Two Texas lawmakers, Rep. Senfronia Thompson (D-Houston) in the House and Sen. Royce West (D-Dallas) in the Senate, have sponsored bills in the 2021 Texas Legislative Session that would also end the use of chokeholds statewide. This legislation, HB 88, known as the George Floyd Act, is strongly supported by the 19 members of the Texas Black Legislative Cuscus and a growing list of responsible state legislators. Beyond the ban on the use of chokeholds, the George Floyd Act would severely curtail the doctrine of qualified immunity and would create:
1. A state cause of action for deprivation of civil rights by police officers,
2. New and amended duties of police officers:
- a. duty to Intervene,
- b. duty to identify,
- c. duty to render aid
3. Use of force rules narrowed
- a. Strict prohibition on chokeholds
- b. All force must be proportionate to the circumstance and the seriousness of the offense (to address using deadly force for minor offenses) and be accompanied by an attempt to de-escalate and warn,
- c. Reduces allowable uses of lethal force and requires: the imminent threat of serious bodily injury or death, no other lesser level of force available, the use of force does not present a risk to bystanders, and the force terminates as soon as the threat is lessened.
4. Ends arrest for non-jailable violations,
5. Requires corroboration of an undercover police officer’s testimony in narcotics cases,
6. Requires disciplinary actions and other law violations of police officers to be documented in a clear disciplinary matrix that cannot be overturned or changed by contract with the police unions.
Reforms Long Overdue and Just First Step
The new rules about the standards of officers’ protocols are long overdue and necessary. These new duties will address historical police misconduct by requiring officers to identify themselves as police officers. The act would also establish a new duty to render aid to people in distress, even if another officer causes the injury. Police officers would be required to proactively intervene in cases of police misconduct, abuse, and brutality. The bill pushes hard against the defense that an officer did not know their peers’ actions constituted a civil rights violation. “Those police officers who do wrong by unlawfully harming our families or our constituents, who violate the constitutional rights of others, will be held accountable and legally liable for their actions,” says Rep. Shawn Thierry of Houston.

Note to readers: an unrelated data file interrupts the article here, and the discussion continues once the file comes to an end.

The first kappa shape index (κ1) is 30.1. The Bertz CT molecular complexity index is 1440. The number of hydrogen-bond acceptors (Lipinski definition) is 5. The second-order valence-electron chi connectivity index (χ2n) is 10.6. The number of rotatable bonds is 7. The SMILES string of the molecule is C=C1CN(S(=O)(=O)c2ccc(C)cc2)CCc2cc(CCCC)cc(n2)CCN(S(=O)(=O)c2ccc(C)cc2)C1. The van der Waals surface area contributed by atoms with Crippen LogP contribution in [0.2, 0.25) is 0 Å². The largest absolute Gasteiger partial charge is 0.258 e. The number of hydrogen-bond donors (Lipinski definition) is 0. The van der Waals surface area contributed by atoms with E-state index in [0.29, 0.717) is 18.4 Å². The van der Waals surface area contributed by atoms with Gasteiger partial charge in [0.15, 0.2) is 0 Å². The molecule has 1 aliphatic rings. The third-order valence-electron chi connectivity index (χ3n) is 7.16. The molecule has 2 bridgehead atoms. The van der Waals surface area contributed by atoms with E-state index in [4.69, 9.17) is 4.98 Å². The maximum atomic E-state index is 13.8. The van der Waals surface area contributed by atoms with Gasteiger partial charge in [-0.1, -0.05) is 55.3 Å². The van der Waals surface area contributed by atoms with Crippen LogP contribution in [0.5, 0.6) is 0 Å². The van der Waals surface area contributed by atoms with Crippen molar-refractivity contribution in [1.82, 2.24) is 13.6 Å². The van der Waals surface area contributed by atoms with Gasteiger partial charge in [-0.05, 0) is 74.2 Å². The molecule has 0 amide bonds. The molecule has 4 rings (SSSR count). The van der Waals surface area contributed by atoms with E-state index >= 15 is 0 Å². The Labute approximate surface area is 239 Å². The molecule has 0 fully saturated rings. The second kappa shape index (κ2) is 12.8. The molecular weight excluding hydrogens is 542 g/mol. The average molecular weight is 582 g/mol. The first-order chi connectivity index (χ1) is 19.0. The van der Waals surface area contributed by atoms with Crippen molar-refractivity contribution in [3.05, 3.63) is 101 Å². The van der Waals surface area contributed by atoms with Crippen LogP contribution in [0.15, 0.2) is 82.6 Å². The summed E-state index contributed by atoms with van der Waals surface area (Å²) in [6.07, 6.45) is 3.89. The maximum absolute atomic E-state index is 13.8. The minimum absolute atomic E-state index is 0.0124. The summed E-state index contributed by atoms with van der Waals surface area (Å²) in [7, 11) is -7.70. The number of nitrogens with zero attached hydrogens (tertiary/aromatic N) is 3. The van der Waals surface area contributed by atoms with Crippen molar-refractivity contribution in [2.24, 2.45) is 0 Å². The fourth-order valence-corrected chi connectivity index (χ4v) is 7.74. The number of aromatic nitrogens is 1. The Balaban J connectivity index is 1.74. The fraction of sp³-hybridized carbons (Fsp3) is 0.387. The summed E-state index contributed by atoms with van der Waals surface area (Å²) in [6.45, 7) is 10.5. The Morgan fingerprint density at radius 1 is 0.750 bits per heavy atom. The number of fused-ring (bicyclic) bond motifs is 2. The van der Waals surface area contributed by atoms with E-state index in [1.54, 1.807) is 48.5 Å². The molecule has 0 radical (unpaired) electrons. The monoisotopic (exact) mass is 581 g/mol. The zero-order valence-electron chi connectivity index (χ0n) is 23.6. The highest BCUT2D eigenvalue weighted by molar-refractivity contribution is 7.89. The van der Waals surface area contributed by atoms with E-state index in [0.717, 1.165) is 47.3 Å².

The police reforms under the Texas George Floyd Act are desperately needed. In fact, they should be the bare minimum. We have said before many times, and we will repeat it here: the militarization of police forces and the war these forces are waging against non-white communities in this country must end. The top priorities announced by the incoming Biden administration regarding criminal justice reform and those undertaken in Texas must, therefore, include police demilitarization.
These reforms are necessary to begin the process of identifying and removing systemic racism that infects too much of the nation’s police force, especially here in Texas. Racism in policing is a historical blight that prevents police officers’ from performing their sworn duty: to “protect and serve” all communities. Now is the time to harness the promises and words of support announced after the tragic murder of George Floyd and take real steps towards comprehensive criminal justice reform.